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Much has been said about Asia Pacific and its importance as an emerging region to the global economy and the wider travel and tourism industry. Asia Pacific is expected to record real GDP growth of 5.7% in 2014, while its population will reach 4.4 billion by 2030, representing an increase of 15.6% on 2010, driven by huge increases in the over 60-year-old population.
By 2024, consumer expenditure in the region will also top US$4,000 per capita (in 2013 prices). This part of the world obviously has its best performers, such as the Philippines, which has the region’s largest number of foreign citizens (12.8 million in 2010), and Karachi, expected to be the region’s fastest growing and biggest city over 2010-2030, attributed to economic migration as rural inhabitants seek employment there. The Philippines’ real GDP growth is expected to come in at 6.5% in 2014, and this rate is expected to be maintained in the medium term. Growth will be driven by reconstruction following Typhoon Haiyan and consumer spending, driven in part by inflows of remittances.
Asia Pacific’s large population, combined with a huge geographical area, makes air travel the most efficient way of travelling around this part of the world. It is also one of the most dynamic regions for air transportation, with the category expected to record 7% value growth over 2012-2017, ahead of Latin America, with 6% value growth over the same period. India and Myanmar are the two main markets anticipated to spearhead the air travel leader board in the region, driven by regulatory changes, the opening of these countries to foreign investment and strong domestic markets, as well as increased international competition.
Myanmar is an interesting example where strong economic growth has been driven by commodities such as gas. The country is also reliant on a few key trade partners; 70% of exports are destined for Thailand, China and India.
China, on the other hand, a major powerhouse in this part of the world, is not to be ignored, with over 14% growth in outbound tourism flows expected over 2012-2017, which will have positive spillover effects on other tourist destinations in the region and on air transportation. Countries such as South Africa and New Zealand are expected to benefit the most from this trend, in addition to countries adjacent to China.
LCCs are continuing to take share from scheduled operators globally, and they have been particularly favoured by cost-conscious travellers. The LCC category will dominate value growth within the air category in Asia Pacific over 2012-2017, recording a 14% rise in value sales over this period. This in turn will drive demand for new aircraft, which, according to Boeing, over 10,000 new planes will be sold to Asian airlines over the next 20 years.
Players such as AirAsia, Jetstar, Spring, Cebu Pacific, Indigo, Lion Mentari and Tiger Airways are some of the carriers contributing to the increasing popularity of the LLC category in the region, even though the category is, at present, rather geographically skewed. Despite that fact there are close to 50 LCCs operating in the region, most of them have serious fleet order books (e.g. AirAsia placing an order for 100 Airbus A320 in December 2012 while Lion Air ordering 234 A320 aircrafts with Airbus in 2013), and this number is set to rise. Asia Pacific is also home to some of the key countries expected to record significant growth in tourist arrivals over 2012-2017, including Vietnam, Myanmar, Uzbekistan and the Philippines.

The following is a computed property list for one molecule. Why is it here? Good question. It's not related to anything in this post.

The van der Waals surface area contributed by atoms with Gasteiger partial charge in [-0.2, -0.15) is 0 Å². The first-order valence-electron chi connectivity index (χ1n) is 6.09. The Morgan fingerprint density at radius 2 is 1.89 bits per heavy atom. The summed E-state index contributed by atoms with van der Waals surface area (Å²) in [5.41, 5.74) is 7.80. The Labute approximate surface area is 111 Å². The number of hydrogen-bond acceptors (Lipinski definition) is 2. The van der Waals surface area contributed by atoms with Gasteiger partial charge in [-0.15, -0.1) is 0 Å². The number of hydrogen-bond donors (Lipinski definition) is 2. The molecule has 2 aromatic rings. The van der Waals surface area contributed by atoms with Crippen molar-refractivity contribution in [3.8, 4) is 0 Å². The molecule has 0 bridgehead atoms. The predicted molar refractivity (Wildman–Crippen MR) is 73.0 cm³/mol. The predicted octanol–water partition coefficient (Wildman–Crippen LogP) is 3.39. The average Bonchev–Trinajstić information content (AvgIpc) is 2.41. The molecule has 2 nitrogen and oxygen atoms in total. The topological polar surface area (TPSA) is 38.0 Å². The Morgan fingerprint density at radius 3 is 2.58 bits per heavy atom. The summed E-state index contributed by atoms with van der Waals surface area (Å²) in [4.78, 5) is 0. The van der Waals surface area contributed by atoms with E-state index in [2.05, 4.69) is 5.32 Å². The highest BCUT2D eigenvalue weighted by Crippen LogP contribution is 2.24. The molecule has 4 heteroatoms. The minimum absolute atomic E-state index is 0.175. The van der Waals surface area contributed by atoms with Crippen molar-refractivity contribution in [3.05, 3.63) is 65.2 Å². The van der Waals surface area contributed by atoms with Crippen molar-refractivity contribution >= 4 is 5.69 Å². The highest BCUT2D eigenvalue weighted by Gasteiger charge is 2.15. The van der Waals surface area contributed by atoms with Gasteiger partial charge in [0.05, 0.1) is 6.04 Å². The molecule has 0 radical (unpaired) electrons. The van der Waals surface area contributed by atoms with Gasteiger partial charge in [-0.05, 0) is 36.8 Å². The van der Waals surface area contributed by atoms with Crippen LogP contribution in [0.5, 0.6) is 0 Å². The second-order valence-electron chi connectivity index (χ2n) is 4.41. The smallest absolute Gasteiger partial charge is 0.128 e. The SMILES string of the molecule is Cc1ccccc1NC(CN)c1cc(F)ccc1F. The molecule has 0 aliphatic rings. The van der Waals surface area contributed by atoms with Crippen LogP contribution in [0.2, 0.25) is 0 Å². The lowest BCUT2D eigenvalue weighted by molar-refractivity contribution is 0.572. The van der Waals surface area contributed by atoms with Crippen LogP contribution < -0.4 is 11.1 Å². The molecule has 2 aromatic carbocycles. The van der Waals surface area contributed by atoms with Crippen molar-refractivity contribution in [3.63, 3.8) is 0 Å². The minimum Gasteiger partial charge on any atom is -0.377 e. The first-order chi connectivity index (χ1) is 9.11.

Indeed, players such as AirAsia, Jetstar and Tiger Airways are becoming strong contenders and gaining such momentum in the region that they hold almost similar power to that held by their counterparts, such as Ryanair, easyJet and Wizzair, in Europe. A multi-base strategy and intra-regional travel are both contributing to the aggressive expansion of these Asian operators. They are increasingly rivalling established scheduled operators, which could intensify should more Open Skies agreements be drawn up in this part of the world.
In a bid to remain competitive and increase profitability in what is a very competitive business environment, increasing numbers of established LCCs, particularly in Europe, are revisiting their strategies regarding the use of different distribution channels. It will be interesting to see if this trend curbs the business model of budget players in Asia Pacific.
Traditionally, the low-cost business model has been focused on utilising airlines’ own capabilities to achieve direct sales through online platforms, social media and their own websites. However, with the increased blurring of the boundaries between scheduled operators and LCCs and growing competition, LCCs are changing their approaches, especially as they are intensively targeting business travellers, who tend to be higher yield passengers.
LCCs sell their tickets primarily through direct channels, bypassing the Global Distribution Systems (GDS) and hence hindering the growth for GDS providers. However, more carriers are increasingly looking now to GDSs to capture a more international audience for inter-Asian and Latin American flights.
For LCCs, the crucial concerns about using GDSs are whether these platforms support the ancillary revenues on which LCCs heavily base their operations and whether the high charges can be decreased. Not many of the GDS operators have such capabilities, which certainly place limitations on airlines.
Air travel demand globally is high, with viable options for consumers experiencing rises in their disposal incomes. Investment in the aviation industry therefore has been fast-tracked to improve facilities for the tourism boom in sought after regions such as Asia Pacific and Latin America. However, whilst schedule airlines are showing growth, it is the low cost carriers that are trail blazing within the industry and will continue to do so long-term.